How Blueberries Boost Recovery

Eat blueberries and similar antioxidant-rich foods to recover faster from hard training. New research shows that drinking blueberry juice after performing an intense eccentric workout will decrease biomarkers of inflammation and speed recovery of strength. Here is a article from Strength and Conditioning expert Charles Poliquin.

The new study published in the Journal of the International Society of Sports Nutrition tested the effect of a blueberry drink on muscle damage and soreness in participants after they performed 300 eccentric leg extensions. Participants drank a placebo or a blueberry juice drink before, immediately after exercise, and at 12- and 36-hours post-exercise. Results showed that the blueberry drink accelerated recovery as measured by maximal strength tests.

Compared to a placebo group the blueberry drink group lifted more weight at 12, 36, and 60 hours after the eccentric workout, indicating a faster recovery. The antioxidants in the blueberries were thought to have neutralized oxidative stress markers. We know that blueberries don’t directly enhance protein synthesis, but the extremely high level of antioxidants in blueberries will speed the removal of oxidative stress markers that impede protein synthesis. 

Basically, the antioxidants help remove the waste products or “garbage” produced during hard training. Once the waste products are gone, the body is better able repair tissue. This was evident in that creatine kinase and interleukin-6—the two primary markers of oxidative stress and muscle damage—were equally elevated immediately after the eccentric workout, but they were much lower in the blueberry drink group than the placebo group at 36- and 60-hours post-exercise.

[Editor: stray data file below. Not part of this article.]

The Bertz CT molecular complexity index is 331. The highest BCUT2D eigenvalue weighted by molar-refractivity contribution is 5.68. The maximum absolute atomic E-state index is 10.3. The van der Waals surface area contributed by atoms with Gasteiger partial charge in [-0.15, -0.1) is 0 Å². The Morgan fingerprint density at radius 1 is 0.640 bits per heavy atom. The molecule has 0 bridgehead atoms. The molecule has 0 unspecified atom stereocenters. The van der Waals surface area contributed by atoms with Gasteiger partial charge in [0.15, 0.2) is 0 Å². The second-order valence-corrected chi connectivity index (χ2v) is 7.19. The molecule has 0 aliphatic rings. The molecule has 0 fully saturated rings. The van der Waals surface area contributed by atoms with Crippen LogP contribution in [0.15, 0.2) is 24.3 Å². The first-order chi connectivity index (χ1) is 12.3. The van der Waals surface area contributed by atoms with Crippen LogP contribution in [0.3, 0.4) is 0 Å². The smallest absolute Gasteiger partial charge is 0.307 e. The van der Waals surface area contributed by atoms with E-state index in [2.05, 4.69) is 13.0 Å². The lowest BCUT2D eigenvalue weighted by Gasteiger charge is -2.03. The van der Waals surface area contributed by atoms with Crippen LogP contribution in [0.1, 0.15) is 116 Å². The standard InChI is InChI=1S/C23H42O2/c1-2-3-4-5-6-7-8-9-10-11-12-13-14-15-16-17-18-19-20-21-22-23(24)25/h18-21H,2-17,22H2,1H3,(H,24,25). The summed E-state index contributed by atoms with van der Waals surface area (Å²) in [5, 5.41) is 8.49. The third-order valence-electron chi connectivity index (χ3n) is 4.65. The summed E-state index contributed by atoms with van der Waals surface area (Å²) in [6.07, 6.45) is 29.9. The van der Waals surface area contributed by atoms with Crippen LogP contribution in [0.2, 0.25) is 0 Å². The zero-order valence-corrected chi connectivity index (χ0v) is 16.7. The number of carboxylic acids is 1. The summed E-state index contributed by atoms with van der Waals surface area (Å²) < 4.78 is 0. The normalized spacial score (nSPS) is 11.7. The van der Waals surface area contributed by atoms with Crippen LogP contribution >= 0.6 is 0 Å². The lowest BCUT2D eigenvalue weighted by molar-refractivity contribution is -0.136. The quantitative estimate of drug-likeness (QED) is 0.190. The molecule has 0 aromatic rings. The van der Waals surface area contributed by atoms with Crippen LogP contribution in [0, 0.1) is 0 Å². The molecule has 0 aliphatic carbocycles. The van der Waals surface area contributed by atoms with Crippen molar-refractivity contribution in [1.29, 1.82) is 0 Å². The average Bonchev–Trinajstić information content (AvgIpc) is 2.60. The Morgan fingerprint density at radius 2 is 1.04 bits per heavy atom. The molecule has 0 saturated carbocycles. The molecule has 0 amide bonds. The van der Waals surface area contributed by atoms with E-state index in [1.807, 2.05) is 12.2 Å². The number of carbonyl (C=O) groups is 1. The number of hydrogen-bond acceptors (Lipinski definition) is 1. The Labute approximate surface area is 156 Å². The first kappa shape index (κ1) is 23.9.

Many people are skeptical about the health benefits of antioxidants since no health or recovery benefits have been shown from the classic antioxidants such as vitamin E and A. It’s true that vitamin A and E taken in large quantities may cause health problems. The difference with antioxidant-rich foods is that they provide numerous naturally occurring compounds (called names such as polyphenols, anthocyanins, ellagitannins, and sterols) that will enhance the body’s internal antioxidant system to eliminate oxidative stress markers like the creatine kinase and interleukin-6 that were tested in this study. It’s those same antioxidants that improve the body’s immune system and help you fight of infections.
 
Similar antioxidant-rich foods that have been shown to decrease oxidative stress and inflammation in human studies include olive oil, dark chocolate, coffee, green tea, pomegranates, cherries, blackberries, and raspberries. Dark green vegetables such as kale, broccoli, bok choy, and collards are also high in antioxidants and can be eaten with abundance.

For best recovery and anti-inflammatory results with blueberries and other antioxidants, avoid eating them with milk because previous studies have suggested that the proteins in milk inhibited the antioxidant activity in the body. Therefore, if you take whey protein, do so first during the “window” of opportunity that the muscles are most sensitive to protein feeding, and then take your antioxidants later once the whey has digested. Or, opt for alternative protein sources such rice or pea protein if you want to take antioxidants in your post-workout drink. 
 
Reference

McReay, Y., Barnes, M., et al. Effect of New Zealand Blueberry Consumption on Recovery from Eccentric Exercise-Induced Muscle Damage. Journal of the International Society of Sports Nutrition.2012. 9(19).

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